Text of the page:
Barbara Walters Is Remembered as a Trailblazer in Journalism
Barbara Walters, who died Friday at the age of 93, was remembered for her tenacious journalism that blazed a trail for women in the industry.
As word of her death spread, memories and tributes to Ms. Walters flooded social media.
Robert A. Iger, the chief executive of the Walt Disney Company, which owns ABC News, said on Twitter that Ms. Walters “was a true legend, a pioneer not just for women in journalism but for journalism itself.”
Journalists across the country recalled on Friday night the effect that Ms. Walters had on their careers, directly and indirectly. Many noted how her interviews were models for good journalistic practices. Others marveled at the bravery she displayed when sitting across some of the world’s most powerful people. And many described Ms. Walters as a “trailblazer” who helped carve a path for women in the news industry.
David Muir, an anchor for ABC News, wrote on Twitter that “so often we toss around the words icon, legend, trailblazer — but Barbara Walters was all of these.” He added that “above all else, Barbara Walters was brave.” Robin Roberts, an anchor on “Good Morning America,” said that she was “forever grateful for her stellar example and for her friendship.”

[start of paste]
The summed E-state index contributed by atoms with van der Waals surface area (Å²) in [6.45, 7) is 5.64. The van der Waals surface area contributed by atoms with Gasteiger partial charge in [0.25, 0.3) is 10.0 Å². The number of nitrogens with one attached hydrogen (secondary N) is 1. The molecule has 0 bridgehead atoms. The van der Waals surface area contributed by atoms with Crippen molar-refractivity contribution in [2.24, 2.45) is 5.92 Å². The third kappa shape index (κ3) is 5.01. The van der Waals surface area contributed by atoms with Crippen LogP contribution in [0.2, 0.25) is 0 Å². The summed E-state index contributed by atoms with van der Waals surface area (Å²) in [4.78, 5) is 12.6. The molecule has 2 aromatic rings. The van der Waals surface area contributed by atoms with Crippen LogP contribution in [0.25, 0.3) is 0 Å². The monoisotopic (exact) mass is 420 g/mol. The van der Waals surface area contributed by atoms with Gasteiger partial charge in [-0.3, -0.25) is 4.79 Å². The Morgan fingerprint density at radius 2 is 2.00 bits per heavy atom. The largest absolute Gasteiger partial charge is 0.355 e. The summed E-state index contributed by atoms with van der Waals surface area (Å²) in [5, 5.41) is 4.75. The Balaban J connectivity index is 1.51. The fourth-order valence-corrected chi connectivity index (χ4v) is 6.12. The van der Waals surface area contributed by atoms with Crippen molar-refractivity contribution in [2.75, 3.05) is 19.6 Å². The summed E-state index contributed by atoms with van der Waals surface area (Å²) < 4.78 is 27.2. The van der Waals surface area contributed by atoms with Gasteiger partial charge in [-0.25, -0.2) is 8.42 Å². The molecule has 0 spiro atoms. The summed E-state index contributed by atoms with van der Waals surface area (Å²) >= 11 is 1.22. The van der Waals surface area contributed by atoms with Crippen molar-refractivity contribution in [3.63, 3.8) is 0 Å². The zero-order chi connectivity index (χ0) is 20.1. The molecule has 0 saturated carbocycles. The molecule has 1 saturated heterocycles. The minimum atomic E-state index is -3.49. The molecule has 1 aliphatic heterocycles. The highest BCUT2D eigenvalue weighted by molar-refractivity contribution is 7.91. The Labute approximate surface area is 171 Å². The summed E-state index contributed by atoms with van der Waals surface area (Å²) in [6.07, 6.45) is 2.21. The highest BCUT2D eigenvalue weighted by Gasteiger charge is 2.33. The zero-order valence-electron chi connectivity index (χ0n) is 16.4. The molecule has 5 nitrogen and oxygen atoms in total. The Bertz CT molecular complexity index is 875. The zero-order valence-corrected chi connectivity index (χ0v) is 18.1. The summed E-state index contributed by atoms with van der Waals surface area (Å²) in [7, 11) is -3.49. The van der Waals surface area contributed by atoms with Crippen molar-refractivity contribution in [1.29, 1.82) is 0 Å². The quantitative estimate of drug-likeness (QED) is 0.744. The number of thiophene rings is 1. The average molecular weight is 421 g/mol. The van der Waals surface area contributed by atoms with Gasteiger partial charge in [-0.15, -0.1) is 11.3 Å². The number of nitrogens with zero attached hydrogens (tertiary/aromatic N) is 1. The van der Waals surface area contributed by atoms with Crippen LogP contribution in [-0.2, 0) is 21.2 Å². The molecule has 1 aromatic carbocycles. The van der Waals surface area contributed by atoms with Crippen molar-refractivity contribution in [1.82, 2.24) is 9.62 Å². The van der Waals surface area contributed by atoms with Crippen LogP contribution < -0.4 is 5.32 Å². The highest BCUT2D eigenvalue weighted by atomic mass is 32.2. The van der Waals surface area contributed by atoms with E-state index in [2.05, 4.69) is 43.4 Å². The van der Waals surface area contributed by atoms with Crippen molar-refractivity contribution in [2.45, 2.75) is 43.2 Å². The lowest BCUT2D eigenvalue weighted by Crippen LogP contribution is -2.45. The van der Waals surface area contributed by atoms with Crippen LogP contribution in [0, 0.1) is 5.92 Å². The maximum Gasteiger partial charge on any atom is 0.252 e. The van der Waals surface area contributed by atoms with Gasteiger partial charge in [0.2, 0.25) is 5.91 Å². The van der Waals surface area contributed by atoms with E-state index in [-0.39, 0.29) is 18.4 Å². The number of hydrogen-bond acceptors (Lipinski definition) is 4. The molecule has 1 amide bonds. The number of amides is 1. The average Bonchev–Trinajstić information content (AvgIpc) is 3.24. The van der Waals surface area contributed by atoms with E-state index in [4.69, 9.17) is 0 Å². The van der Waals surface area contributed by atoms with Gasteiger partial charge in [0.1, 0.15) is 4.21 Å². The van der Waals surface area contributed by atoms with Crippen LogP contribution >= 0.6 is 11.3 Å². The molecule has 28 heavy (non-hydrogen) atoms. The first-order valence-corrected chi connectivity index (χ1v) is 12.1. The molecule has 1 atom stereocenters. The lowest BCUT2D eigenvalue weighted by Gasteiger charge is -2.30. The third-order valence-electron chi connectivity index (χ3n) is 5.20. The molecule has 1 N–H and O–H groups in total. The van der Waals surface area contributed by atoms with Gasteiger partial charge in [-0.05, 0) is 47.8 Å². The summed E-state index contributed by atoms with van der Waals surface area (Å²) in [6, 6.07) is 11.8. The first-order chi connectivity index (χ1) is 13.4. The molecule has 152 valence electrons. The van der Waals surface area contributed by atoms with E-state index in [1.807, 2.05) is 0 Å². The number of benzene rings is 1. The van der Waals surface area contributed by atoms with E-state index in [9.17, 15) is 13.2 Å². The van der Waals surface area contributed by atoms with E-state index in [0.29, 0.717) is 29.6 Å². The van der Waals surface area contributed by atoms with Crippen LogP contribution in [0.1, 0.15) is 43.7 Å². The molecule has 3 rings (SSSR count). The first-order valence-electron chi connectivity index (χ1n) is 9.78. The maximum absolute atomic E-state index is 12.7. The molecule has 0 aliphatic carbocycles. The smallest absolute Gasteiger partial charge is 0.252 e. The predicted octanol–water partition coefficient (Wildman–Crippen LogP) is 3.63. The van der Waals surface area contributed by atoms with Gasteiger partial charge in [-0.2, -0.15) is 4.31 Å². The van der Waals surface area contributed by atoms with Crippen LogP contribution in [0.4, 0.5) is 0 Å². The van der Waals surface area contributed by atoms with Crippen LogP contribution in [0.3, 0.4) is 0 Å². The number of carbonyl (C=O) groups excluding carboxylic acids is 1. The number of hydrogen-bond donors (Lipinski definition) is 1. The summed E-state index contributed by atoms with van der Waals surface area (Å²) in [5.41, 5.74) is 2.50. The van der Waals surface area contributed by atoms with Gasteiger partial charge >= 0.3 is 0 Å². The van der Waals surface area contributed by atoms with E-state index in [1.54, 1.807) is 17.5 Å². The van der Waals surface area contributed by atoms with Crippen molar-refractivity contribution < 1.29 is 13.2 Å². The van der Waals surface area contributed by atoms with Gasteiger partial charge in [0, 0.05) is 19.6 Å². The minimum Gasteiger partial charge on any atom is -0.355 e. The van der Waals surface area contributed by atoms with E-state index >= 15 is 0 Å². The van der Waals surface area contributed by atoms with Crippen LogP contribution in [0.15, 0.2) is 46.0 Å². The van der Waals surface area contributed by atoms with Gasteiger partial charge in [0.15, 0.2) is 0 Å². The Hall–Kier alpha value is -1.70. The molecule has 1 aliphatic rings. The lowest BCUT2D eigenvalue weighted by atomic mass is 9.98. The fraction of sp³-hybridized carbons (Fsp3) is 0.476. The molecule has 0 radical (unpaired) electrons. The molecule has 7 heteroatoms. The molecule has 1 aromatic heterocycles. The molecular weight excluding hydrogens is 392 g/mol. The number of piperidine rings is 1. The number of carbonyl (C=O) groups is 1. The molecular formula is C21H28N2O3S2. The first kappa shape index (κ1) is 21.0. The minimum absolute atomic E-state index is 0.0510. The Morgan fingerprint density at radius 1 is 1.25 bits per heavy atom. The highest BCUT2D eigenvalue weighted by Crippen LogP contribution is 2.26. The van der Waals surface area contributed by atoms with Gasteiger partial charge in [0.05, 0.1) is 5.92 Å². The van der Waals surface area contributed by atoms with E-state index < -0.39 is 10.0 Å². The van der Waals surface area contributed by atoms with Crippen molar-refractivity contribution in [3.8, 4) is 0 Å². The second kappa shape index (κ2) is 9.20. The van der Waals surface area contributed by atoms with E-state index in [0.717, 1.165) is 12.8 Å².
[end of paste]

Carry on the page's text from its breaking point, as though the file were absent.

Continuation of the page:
Deborah Roberts, an ABC News senior national affairs correspondent, said on Twitter that she “will never forget” when Ms. Walters called to offer her a job on “20/20.” She said it was an honor to share the set.
Dan Rather, the former network news anchor, said that Ms. Walters “outworked, out-thought, and out-hustled her competitors.”
“The world of journalism has lost a pillar of professionalism, courage, and integrity,” Mr. Rather said.
Maria Shriver, a former NBC News anchor and California first lady, described Ms. Walters as a mentor and a friend. “So many women broke into the news business because she did her job well,” Ms. Shriver wrote on Twitter.
Meghan McCain, a former host of “The View,” said on Twitter that Ms. Walters’s “hard hitting questions & welcoming demeanor made her a household name and leader in American journalism.”
Star Jones, one of the original co-hosts of “The View,” wrote: “I owe Barbara Walters more than I could ever repay. Rest well sister.”
Ms. Walters’s reach also stretched beyond the journalism industry. Actors and athletes remembered her ability to be fearless during interviews.
Lynda Carter, an actress best known for her role as Wonder Woman in the live-action television series, described Ms. Walters as an “American institution.”
“As the first female national news anchor, she opened the door to endless possibilities for so many girls who wanted to work in TV, myself included,” Ms. Carter said on Twitter. “Her impact cannot be overstated. I’ll miss you, Barbara. Thank you for everything.”
The N.B.A. Hall of Famer Kareem Abdul-Jabbar said that Ms. Walters never flinched when questioning the world’s most powerful people. “She held them accountable,” he wrote on Twitter. “She cared about the truth and she made us care too. Fortunately, she inspired many other journalists to be just as unrelenting.”
Juston Jones and John Yoon contributed reporting.